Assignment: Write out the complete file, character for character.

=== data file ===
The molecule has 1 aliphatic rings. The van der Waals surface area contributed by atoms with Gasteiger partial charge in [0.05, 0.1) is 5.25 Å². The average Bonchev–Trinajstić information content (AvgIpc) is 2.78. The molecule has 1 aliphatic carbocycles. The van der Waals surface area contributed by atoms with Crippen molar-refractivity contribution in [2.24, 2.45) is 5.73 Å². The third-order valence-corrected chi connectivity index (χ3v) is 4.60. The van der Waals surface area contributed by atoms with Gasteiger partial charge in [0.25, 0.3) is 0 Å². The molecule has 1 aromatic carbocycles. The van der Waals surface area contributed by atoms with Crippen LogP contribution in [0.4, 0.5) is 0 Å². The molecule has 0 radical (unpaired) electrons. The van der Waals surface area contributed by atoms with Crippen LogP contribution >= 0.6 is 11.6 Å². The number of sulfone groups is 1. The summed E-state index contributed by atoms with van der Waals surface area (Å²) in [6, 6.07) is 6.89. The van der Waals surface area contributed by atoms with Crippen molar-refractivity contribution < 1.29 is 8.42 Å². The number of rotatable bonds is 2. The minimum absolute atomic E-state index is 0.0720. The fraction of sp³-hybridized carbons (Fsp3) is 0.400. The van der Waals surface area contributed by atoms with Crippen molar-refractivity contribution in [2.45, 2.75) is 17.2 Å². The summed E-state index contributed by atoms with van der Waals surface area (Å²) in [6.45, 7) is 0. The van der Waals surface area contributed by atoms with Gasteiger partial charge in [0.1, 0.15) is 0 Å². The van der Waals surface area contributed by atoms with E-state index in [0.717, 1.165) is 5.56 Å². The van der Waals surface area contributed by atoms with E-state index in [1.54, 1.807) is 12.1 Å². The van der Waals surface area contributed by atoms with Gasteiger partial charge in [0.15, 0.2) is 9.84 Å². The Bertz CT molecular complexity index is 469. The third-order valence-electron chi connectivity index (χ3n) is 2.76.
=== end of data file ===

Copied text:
The molecule has 1 aliphatic rings. The van der Waals surface area contributed by atoms with Gasteiger partial charge in [0.05, 0.1) is 5.25 Å². The average Bonchev–Trinajstić information content (AvgIpc) is 2.78. The molecule has 1 aliphatic carbocycles. The van der Waals surface area contributed by atoms with Crippen molar-refractivity contribution in [2.24, 2.45) is 5.73 Å². The third-order valence-corrected chi connectivity index (χ3v) is 4.60. The van der Waals surface area contributed by atoms with Gasteiger partial charge in [0.25, 0.3) is 0 Å². The molecule has 1 aromatic carbocycles. The van der Waals surface area contributed by atoms with Crippen LogP contribution in [0.4, 0.5) is 0 Å². The molecule has 0 radical (unpaired) electrons. The van der Waals surface area contributed by atoms with Crippen LogP contribution >= 0.6 is 11.6 Å². The number of sulfone groups is 1. The summed E-state index contributed by atoms with van der Waals surface area (Å²) in [6, 6.07) is 6.89. The van der Waals surface area contributed by atoms with Crippen molar-refractivity contribution < 1.29 is 8.42 Å². The number of rotatable bonds is 2. The minimum absolute atomic E-state index is 0.0720. The fraction of sp³-hybridized carbons (Fsp3) is 0.400. The van der Waals surface area contributed by atoms with Crippen molar-refractivity contribution in [2.45, 2.75) is 17.2 Å². The summed E-state index contributed by atoms with van der Waals surface area (Å²) in [6.45, 7) is 0. The van der Waals surface area contributed by atoms with Gasteiger partial charge in [0.1, 0.15) is 0 Å². The van der Waals surface area contributed by atoms with E-state index in [0.717, 1.165) is 5.56 Å². The van der Waals surface area contributed by atoms with E-state index in [1.54, 1.807) is 12.1 Å². The van der Waals surface area contributed by atoms with Gasteiger partial charge in [0.15, 0.2) is 9.84 Å². The Bertz CT molecular complexity index is 469. The third-order valence-electron chi connectivity index (χ3n) is 2.76.